Tuesday, 18 August 2015

Atari ST USB keyboard

I worked out the circuit for this a long time ago, but I've never actually built an Atari ST USB keyboard before. The main reason being the size of the case. If you have an ST case with only the keyboard and a USB keyboard controller in, it still takes up quite a bit of desk space, so I presumed no one would want one. The same with the Commodore Amiga.
Then someone asked for one, so here it is. The request was for a 1040ST, and I found a suitable candidate, this one looked quite nice, but actually appeared to be a 520STFM with a 1040STE badge? It also had a memory fault, and will serve as a supply of spares for another 1040STE I'm currently repairing.
The Atari ST keyboard has an integrated keyboard controller and two 9 way D joystick ports. This connects to the main board via a serial connection.
These are accessed from under the keyboard. A common source of faults on ST's is bad contacts on these, and this is caused by cracked solder joints due to mechanical damage. If you've ever had to wiggle a plug to get something like this to work, it's probably because of cracked joints like this. Wiggling the plugs just makes it worse as it stresses the other pins and can cause problems with them as well eventually.
So first task was to strip down the keyboard, clean all the contacts and fix the cracked joints on those connectors. I find the best way to deal with those is to effectively desolder them, removing all the existing solder, then resolder them with fresh solder.
The cable from the keyboard has an 8 way 0.1" on the end. To make wiring to the controller easier, I made a mating cable with the pin version of the Harwin M20 connectors.
The connections on that cable are as follows, the baud rate looks odd (7812.5), but this is a direct divisor of 1MHz (7812.5*128=1MHz), and also the 16MHz clock I was using.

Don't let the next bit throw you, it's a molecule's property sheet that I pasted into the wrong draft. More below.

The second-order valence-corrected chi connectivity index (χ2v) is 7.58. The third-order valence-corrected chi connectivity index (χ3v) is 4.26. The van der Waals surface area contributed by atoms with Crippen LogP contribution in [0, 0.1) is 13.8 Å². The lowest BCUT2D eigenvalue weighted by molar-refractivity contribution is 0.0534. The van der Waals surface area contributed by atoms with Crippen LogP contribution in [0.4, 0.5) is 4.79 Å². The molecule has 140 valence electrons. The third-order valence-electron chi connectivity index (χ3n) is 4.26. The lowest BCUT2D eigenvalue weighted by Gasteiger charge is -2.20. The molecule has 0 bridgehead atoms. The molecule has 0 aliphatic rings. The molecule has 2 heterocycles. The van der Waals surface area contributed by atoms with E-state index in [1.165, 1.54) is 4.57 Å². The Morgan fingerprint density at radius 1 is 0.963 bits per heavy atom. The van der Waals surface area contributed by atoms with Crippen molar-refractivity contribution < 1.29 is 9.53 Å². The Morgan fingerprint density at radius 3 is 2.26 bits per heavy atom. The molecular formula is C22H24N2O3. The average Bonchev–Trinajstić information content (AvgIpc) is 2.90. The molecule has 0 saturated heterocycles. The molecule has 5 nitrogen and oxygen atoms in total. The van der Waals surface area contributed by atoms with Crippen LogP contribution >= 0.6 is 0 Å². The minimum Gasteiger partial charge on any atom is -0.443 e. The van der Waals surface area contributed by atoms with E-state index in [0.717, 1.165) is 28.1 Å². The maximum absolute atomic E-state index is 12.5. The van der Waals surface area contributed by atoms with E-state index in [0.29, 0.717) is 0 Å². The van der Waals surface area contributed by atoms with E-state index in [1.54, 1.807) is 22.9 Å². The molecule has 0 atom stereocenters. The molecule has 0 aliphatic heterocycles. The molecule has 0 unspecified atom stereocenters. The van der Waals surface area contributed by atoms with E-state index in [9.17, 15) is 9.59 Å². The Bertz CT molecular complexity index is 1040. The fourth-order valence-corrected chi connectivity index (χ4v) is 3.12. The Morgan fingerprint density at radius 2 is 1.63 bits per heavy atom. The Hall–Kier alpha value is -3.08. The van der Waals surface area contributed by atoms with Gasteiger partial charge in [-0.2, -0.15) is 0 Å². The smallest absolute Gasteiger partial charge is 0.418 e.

1. Ground
  2. Not connected (polarising pin)
  3. Floppy LED (active low)
  4. +5V power to keyboard
  5. Serial data from the keyboard (7812.5 baud, 8N1)
  6. Serial data to the keyboard
  7. Reset (active low)
  8. Ground
The cable was wired to a suitable USB keyboard controller, one of my smaller ones as few pins were required. This may have been a slight mistake as the ATmega8U2 on there ended up 98% full. I almost had to swap it out for an ATmega16U2.
The USB keyboard controller was fixed in the case so the connector could be accessed through an existing hole.
With that in place, it was just a case of writing the software. There are various documents online referring to the keyboard protocol. It turned out to be reasonably simple, Start by pulsing the reset line low, then there was an initial bit of communication to tell it to switch into a mode where it would report all keypresses and joystick movements. It is possible to configure it to work with one joystick and one mouse, rather than two joysticks, but I thought this would be more useful. Leave the ST mice for use with STs.
It was then just a case of reverse engineering what came back from the keyboard, each keypress and key release are sent as single bytes, and joystick movement is two bytes. These were translated into USB keyboard keypresses. I had to create a matrix of currently pressed keys and update that whenever anything came from the keyboard. There are two LEDs, one power which I left as that, and the other showed disk access, this now shows caps lock status.
When plugged into a PC or Mac or tablet, this appears as a USB keyboard and two USB joysticks, so can be used anywhere those could be used, including of course Atari ST emulators.
There is quite a lot of space left inside, enough for a Raspberry Pi or something like the Intel NUC I used in the Atari 800XL PC,
Other similar USB keyboards are available from my Etsy store. You can order an Atari ST USB keyboard conversion kit below - the kit consists of the controller board, mountings and USB cable.
Atari ST USB keyboard kit

Friday, 7 August 2015

Commodore Pet 2001-8 Repair - Part 1

Look what's just arrived, my latest acquisition, a Commodore PET 2001-8.
Looks in very good condition so far, and quite a low serial number 8411?
It still has the screws holding the lid closed, they often tend to be missing.
I've been after one of these for a while, quite an iconic piece of kit. The design dates back to 1977, although this one is from late 1978.
One of the earliest home computers, fighting for it's place with the TRS80 - both of which seem to have been forgotten by Apple fans. But neither of those have bonet props, so the PET wins for me.
These first PETs have chiclet style keyboards, the same layout as the later graphic keyboards, and the built in datasette drive.